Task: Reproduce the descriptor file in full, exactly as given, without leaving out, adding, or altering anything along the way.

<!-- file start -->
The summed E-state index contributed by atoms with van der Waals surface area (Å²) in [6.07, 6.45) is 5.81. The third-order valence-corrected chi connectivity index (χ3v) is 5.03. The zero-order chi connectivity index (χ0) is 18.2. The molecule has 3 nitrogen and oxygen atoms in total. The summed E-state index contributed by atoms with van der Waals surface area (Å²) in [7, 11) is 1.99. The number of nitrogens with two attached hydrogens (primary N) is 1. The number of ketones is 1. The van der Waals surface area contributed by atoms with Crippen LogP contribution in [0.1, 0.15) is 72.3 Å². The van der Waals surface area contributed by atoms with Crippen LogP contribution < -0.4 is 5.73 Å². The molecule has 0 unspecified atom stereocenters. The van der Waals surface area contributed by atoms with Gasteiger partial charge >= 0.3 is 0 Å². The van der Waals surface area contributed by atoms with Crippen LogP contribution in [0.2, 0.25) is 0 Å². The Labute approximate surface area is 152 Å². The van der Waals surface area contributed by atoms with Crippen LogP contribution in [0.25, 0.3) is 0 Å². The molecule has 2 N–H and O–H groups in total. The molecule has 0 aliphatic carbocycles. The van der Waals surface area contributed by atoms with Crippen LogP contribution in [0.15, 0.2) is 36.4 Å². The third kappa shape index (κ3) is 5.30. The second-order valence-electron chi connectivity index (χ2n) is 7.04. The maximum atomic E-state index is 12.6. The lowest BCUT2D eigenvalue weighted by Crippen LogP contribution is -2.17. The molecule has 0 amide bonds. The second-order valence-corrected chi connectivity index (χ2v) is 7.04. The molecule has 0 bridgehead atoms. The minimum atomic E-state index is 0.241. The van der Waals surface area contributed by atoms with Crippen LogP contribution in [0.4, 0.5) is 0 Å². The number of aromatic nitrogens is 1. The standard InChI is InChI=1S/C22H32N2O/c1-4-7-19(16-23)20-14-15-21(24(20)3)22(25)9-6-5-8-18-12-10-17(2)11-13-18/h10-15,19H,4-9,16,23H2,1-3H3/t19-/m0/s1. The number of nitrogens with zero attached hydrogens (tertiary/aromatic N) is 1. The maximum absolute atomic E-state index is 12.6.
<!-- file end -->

The summed E-state index contributed by atoms with van der Waals surface area (Å²) in [6.07, 6.45) is 5.81. The third-order valence-corrected chi connectivity index (χ3v) is 5.03. The zero-order chi connectivity index (χ0) is 18.2. The molecule has 3 nitrogen and oxygen atoms in total. The summed E-state index contributed by atoms with van der Waals surface area (Å²) in [7, 11) is 1.99. The number of nitrogens with two attached hydrogens (primary N) is 1. The number of ketones is 1. The van der Waals surface area contributed by atoms with Crippen LogP contribution in [0.1, 0.15) is 72.3 Å². The van der Waals surface area contributed by atoms with Crippen LogP contribution < -0.4 is 5.73 Å². The molecule has 0 unspecified atom stereocenters. The van der Waals surface area contributed by atoms with Gasteiger partial charge >= 0.3 is 0 Å². The van der Waals surface area contributed by atoms with Crippen LogP contribution in [0.2, 0.25) is 0 Å². The Labute approximate surface area is 152 Å². The van der Waals surface area contributed by atoms with Crippen LogP contribution in [0.25, 0.3) is 0 Å². The molecule has 2 N–H and O–H groups in total. The molecule has 0 aliphatic carbocycles. The van der Waals surface area contributed by atoms with Crippen LogP contribution in [0.15, 0.2) is 36.4 Å². The third kappa shape index (κ3) is 5.30. The second-order valence-electron chi connectivity index (χ2n) is 7.04. The maximum atomic E-state index is 12.6. The lowest BCUT2D eigenvalue weighted by Crippen LogP contribution is -2.17. The molecule has 0 amide bonds. The second-order valence-corrected chi connectivity index (χ2v) is 7.04. The molecule has 0 bridgehead atoms. The minimum atomic E-state index is 0.241. The van der Waals surface area contributed by atoms with Crippen LogP contribution in [0.4, 0.5) is 0 Å². The number of aromatic nitrogens is 1. The standard InChI is InChI=1S/C22H32N2O/c1-4-7-19(16-23)20-14-15-21(24(20)3)22(25)9-6-5-8-18-12-10-17(2)11-13-18/h10-15,19H,4-9,16,23H2,1-3H3/t19-/m0/s1. The number of nitrogens with zero attached hydrogens (tertiary/aromatic N) is 1. The maximum absolute atomic E-state index is 12.6.